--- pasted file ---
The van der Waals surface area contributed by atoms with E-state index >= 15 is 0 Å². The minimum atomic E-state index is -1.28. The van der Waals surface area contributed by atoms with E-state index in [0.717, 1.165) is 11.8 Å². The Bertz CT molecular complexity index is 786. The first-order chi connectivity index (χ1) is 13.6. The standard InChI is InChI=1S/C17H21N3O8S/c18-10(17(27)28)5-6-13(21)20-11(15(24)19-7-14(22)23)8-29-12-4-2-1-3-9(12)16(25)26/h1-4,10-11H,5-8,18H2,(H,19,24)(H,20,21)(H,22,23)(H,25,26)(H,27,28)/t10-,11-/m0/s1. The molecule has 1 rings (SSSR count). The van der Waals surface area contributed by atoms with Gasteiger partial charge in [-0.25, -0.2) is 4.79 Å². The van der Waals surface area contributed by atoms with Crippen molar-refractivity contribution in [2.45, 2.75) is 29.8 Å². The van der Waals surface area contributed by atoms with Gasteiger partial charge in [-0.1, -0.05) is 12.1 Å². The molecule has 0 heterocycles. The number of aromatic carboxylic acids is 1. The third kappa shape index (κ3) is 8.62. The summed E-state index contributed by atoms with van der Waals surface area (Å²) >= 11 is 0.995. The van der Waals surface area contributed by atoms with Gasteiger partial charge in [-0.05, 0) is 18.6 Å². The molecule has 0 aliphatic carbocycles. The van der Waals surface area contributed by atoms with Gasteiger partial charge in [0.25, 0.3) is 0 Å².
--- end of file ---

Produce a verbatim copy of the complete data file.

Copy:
The van der Waals surface area contributed by atoms with E-state index >= 15 is 0 Å². The minimum atomic E-state index is -1.28. The van der Waals surface area contributed by atoms with E-state index in [0.717, 1.165) is 11.8 Å². The Bertz CT molecular complexity index is 786. The first-order chi connectivity index (χ1) is 13.6. The standard InChI is InChI=1S/C17H21N3O8S/c18-10(17(27)28)5-6-13(21)20-11(15(24)19-7-14(22)23)8-29-12-4-2-1-3-9(12)16(25)26/h1-4,10-11H,5-8,18H2,(H,19,24)(H,20,21)(H,22,23)(H,25,26)(H,27,28)/t10-,11-/m0/s1. The molecule has 1 rings (SSSR count). The van der Waals surface area contributed by atoms with Gasteiger partial charge in [-0.25, -0.2) is 4.79 Å². The van der Waals surface area contributed by atoms with Crippen molar-refractivity contribution in [2.45, 2.75) is 29.8 Å². The van der Waals surface area contributed by atoms with Gasteiger partial charge in [-0.1, -0.05) is 12.1 Å². The molecule has 0 heterocycles. The number of aromatic carboxylic acids is 1. The third kappa shape index (κ3) is 8.62. The summed E-state index contributed by atoms with van der Waals surface area (Å²) >= 11 is 0.995. The van der Waals surface area contributed by atoms with Gasteiger partial charge in [-0.05, 0) is 18.6 Å². The molecule has 0 aliphatic carbocycles. The van der Waals surface area contributed by atoms with Gasteiger partial charge in [0.25, 0.3) is 0 Å².